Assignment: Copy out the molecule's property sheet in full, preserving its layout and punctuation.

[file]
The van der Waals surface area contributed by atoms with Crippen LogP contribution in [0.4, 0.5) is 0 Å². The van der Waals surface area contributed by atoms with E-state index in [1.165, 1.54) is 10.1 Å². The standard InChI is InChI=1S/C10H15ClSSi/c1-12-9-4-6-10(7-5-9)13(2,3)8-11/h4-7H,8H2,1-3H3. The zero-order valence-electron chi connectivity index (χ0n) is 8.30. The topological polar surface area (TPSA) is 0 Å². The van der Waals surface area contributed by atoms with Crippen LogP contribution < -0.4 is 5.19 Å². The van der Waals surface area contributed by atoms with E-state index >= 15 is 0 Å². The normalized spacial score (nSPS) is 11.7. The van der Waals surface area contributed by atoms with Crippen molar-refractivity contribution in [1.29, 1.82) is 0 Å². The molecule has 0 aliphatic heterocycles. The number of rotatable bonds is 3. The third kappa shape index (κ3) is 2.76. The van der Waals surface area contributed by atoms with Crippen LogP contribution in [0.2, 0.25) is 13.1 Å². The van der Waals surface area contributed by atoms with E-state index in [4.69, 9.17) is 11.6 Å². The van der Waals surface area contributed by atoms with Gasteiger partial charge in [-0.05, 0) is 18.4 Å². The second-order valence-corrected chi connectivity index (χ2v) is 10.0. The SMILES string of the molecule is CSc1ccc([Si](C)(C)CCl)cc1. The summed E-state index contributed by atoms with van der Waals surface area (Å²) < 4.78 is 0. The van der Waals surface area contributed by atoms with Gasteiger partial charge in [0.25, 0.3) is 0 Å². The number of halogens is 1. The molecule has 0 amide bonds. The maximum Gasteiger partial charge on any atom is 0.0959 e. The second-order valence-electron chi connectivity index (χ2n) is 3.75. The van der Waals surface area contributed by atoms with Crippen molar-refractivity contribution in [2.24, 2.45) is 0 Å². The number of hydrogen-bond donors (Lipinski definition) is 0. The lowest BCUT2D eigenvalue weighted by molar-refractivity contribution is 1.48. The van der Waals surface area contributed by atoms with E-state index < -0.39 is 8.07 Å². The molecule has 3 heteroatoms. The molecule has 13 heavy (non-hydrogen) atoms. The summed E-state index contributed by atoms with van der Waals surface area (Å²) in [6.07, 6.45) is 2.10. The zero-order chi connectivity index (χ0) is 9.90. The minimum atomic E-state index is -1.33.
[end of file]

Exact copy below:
The van der Waals surface area contributed by atoms with Crippen LogP contribution in [0.4, 0.5) is 0 Å². The van der Waals surface area contributed by atoms with E-state index in [1.165, 1.54) is 10.1 Å². The standard InChI is InChI=1S/C10H15ClSSi/c1-12-9-4-6-10(7-5-9)13(2,3)8-11/h4-7H,8H2,1-3H3. The zero-order valence-electron chi connectivity index (χ0n) is 8.30. The topological polar surface area (TPSA) is 0 Å². The van der Waals surface area contributed by atoms with Crippen LogP contribution < -0.4 is 5.19 Å². The van der Waals surface area contributed by atoms with E-state index >= 15 is 0 Å². The normalized spacial score (nSPS) is 11.7. The van der Waals surface area contributed by atoms with Crippen molar-refractivity contribution in [1.29, 1.82) is 0 Å². The molecule has 0 aliphatic heterocycles. The number of rotatable bonds is 3. The third kappa shape index (κ3) is 2.76. The van der Waals surface area contributed by atoms with Crippen LogP contribution in [0.2, 0.25) is 13.1 Å². The van der Waals surface area contributed by atoms with E-state index in [4.69, 9.17) is 11.6 Å². The van der Waals surface area contributed by atoms with Gasteiger partial charge in [-0.05, 0) is 18.4 Å². The second-order valence-corrected chi connectivity index (χ2v) is 10.0. The SMILES string of the molecule is CSc1ccc([Si](C)(C)CCl)cc1. The summed E-state index contributed by atoms with van der Waals surface area (Å²) < 4.78 is 0. The van der Waals surface area contributed by atoms with Gasteiger partial charge in [0.25, 0.3) is 0 Å². The number of halogens is 1. The molecule has 0 amide bonds. The maximum Gasteiger partial charge on any atom is 0.0959 e. The second-order valence-electron chi connectivity index (χ2n) is 3.75. The van der Waals surface area contributed by atoms with Crippen molar-refractivity contribution in [2.24, 2.45) is 0 Å². The number of hydrogen-bond donors (Lipinski definition) is 0. The lowest BCUT2D eigenvalue weighted by molar-refractivity contribution is 1.48. The van der Waals surface area contributed by atoms with E-state index < -0.39 is 8.07 Å². The molecule has 3 heteroatoms. The molecule has 13 heavy (non-hydrogen) atoms. The summed E-state index contributed by atoms with van der Waals surface area (Å²) in [6.07, 6.45) is 2.10. The zero-order chi connectivity index (χ0) is 9.90. The minimum atomic E-state index is -1.33.